Is it better to use a headed anchor bolt or a L-bolt?

Engineers often design anchor bolts in one of four common configurations. We see anchor bolts with forged heads, 90 degree bends, straight rods often with anchor plates on the bottom, and swedged rods. Engineers will design a structure using different grades and configurations based on the size, weight and design of a structure, wind forces, earthquake potential, footing limitations, and a variety of other factors and forces affecting the anchor bolts. Different engineers have personal preferences, however the type of anchor bolts they design into a structure have been engineered to withstand any and all of these load issues. If you are not an engineer, I would be very cautious in “redesigning” the anchor bolts since changing the configuration could sacrifice strength or even ductility necessary for the anchor bolts to perform at optimum levels. Due to liability issues and given the fact that Portland Bolt does not employ structural engineers, we are not in a position to make recommendations regarding the type or grade of anchor bolt to be used for a specific application. We would caution you to run any changes like this through the project engineer due to the liability issues you may incur by altering the original design.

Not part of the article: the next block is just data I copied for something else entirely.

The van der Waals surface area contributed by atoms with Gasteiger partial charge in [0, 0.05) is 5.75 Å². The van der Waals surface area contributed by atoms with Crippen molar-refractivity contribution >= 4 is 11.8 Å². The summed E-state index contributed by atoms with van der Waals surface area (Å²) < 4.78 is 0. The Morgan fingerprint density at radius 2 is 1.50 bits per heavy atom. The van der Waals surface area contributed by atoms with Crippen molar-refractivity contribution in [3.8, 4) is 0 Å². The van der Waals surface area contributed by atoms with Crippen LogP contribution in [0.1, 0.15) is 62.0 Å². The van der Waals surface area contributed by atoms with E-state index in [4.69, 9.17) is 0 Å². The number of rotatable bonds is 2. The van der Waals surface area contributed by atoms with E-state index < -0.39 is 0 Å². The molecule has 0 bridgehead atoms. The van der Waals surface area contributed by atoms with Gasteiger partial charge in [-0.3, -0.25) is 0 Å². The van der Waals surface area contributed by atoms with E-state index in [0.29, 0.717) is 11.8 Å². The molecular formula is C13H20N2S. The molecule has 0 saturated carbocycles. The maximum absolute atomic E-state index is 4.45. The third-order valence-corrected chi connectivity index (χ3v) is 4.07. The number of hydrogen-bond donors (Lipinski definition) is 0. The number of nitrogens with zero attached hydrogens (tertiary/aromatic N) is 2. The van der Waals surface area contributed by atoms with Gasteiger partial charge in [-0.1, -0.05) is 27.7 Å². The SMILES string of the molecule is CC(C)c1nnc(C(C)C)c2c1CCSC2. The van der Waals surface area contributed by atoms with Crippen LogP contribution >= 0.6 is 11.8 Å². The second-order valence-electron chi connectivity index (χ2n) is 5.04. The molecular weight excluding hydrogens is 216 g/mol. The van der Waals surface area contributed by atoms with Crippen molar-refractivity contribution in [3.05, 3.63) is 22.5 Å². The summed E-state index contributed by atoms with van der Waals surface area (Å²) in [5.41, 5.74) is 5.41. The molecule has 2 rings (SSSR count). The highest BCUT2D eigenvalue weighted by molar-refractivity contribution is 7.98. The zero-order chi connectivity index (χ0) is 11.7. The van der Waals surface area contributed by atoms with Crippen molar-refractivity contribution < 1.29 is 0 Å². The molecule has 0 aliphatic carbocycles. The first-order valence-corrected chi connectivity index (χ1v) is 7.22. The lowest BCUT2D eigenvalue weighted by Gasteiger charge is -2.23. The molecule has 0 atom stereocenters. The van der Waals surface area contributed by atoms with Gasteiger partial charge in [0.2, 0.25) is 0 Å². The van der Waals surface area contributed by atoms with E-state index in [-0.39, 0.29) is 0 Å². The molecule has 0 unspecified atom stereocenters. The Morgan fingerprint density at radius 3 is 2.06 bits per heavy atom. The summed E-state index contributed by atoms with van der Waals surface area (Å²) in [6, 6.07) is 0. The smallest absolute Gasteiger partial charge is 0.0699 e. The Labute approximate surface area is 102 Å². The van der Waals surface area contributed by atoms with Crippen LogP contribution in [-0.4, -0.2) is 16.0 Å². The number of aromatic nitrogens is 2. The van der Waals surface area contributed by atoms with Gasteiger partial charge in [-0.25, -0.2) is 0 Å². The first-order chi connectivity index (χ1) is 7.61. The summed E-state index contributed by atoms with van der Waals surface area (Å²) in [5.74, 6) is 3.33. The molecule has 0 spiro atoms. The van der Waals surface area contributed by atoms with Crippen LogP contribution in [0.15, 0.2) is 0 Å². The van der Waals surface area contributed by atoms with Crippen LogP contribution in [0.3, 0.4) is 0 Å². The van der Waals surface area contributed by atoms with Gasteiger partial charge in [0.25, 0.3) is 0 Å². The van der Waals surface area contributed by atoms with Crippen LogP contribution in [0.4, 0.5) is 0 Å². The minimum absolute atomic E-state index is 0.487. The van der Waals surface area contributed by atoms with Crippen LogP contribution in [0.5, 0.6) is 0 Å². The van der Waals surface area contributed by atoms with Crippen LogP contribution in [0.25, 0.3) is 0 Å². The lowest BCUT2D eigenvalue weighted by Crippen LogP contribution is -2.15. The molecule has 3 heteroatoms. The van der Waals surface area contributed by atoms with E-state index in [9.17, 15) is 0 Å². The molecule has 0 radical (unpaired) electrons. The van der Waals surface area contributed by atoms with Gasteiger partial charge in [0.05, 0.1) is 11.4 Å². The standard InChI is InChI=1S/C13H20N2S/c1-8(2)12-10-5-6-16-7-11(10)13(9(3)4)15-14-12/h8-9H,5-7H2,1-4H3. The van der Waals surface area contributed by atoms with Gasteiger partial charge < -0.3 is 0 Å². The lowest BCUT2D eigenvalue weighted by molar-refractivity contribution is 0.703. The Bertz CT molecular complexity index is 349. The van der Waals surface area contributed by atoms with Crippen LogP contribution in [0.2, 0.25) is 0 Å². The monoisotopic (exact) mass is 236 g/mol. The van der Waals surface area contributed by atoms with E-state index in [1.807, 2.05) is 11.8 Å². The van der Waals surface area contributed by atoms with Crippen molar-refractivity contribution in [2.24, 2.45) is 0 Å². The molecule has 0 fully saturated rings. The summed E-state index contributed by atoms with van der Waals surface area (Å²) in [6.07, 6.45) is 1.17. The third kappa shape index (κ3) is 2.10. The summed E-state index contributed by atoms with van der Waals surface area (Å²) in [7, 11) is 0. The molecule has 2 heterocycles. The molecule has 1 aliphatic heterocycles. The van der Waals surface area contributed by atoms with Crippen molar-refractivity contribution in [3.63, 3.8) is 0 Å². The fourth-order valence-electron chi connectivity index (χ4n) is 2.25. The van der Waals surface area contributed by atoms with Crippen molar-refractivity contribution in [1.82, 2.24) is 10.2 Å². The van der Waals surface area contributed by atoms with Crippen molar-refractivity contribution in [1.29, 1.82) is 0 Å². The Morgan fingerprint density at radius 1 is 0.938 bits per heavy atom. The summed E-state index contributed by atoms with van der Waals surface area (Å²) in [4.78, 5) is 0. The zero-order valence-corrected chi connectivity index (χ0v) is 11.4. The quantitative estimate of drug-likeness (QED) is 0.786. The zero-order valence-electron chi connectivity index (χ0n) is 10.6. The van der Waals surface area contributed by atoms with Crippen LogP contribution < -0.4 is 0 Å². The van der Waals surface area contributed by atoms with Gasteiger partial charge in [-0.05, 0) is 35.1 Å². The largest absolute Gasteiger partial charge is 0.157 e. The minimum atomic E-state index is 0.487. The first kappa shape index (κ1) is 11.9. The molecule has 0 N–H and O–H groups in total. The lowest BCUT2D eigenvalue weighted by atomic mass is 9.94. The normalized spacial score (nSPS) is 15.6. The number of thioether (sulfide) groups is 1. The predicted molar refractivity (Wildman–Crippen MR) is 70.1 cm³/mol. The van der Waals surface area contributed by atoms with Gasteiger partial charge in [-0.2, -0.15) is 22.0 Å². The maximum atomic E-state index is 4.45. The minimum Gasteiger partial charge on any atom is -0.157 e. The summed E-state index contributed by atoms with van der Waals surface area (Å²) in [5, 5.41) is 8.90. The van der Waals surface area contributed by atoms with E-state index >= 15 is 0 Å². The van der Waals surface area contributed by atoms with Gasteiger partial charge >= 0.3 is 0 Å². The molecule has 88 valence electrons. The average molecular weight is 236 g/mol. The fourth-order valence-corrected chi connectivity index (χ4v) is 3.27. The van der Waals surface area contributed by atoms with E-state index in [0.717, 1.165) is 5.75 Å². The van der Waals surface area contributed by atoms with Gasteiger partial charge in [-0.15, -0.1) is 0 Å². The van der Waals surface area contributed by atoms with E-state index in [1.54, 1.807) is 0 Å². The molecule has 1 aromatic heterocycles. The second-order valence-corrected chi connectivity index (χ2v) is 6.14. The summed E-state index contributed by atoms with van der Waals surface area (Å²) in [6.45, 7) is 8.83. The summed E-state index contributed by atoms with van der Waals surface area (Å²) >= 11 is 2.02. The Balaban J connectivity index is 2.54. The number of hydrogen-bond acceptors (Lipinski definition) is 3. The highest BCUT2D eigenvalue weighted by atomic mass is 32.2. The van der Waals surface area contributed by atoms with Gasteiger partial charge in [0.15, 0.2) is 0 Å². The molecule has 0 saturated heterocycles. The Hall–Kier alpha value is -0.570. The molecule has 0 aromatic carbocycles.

Portland Bolt has the manufacturing capabilities to make anchor bolts with forged heads, as straight rods, or as bent anchor bolts. If you need any nonstandard anchor bolts in the future, please don’t hesitate to contact us. Also feel free to contact me if you have additional questions regarding this matter.



    What is the COST difference between a typical bent bar (L) and an ‘equivalent’ headed anchor bolt? How about we consider 5/8″ dia. x 10″ long F1554 Gr36 (not galvanized and not heavy-hex headed, for this example).

    I prefer headed AB’s, and for some jurisdictions bent bar AB’s are not allowed anyway. But, I’d like to get a sense of cost difference for situations where either are a possibility. Thanks.

    @Nathan- In looking at the two parts, all things being equal, the headed anchor bolts are 10-20% more expensive. My hunch is that gap would narrow with larger runs, this estimate is only based on our stock products.

    Mr. Lindsay,

    Can you advise the what the minimum radius to which F1554, Grade 55 anchor bolts can be bent?


    @Pault- ASTM F1554 does not put any restriction on the minimum radius, instead leaving that up to the individual manufacturer. They do mandate that there not be any cracking, and that the bent area cannot be smaller than 90% of the body diameter.

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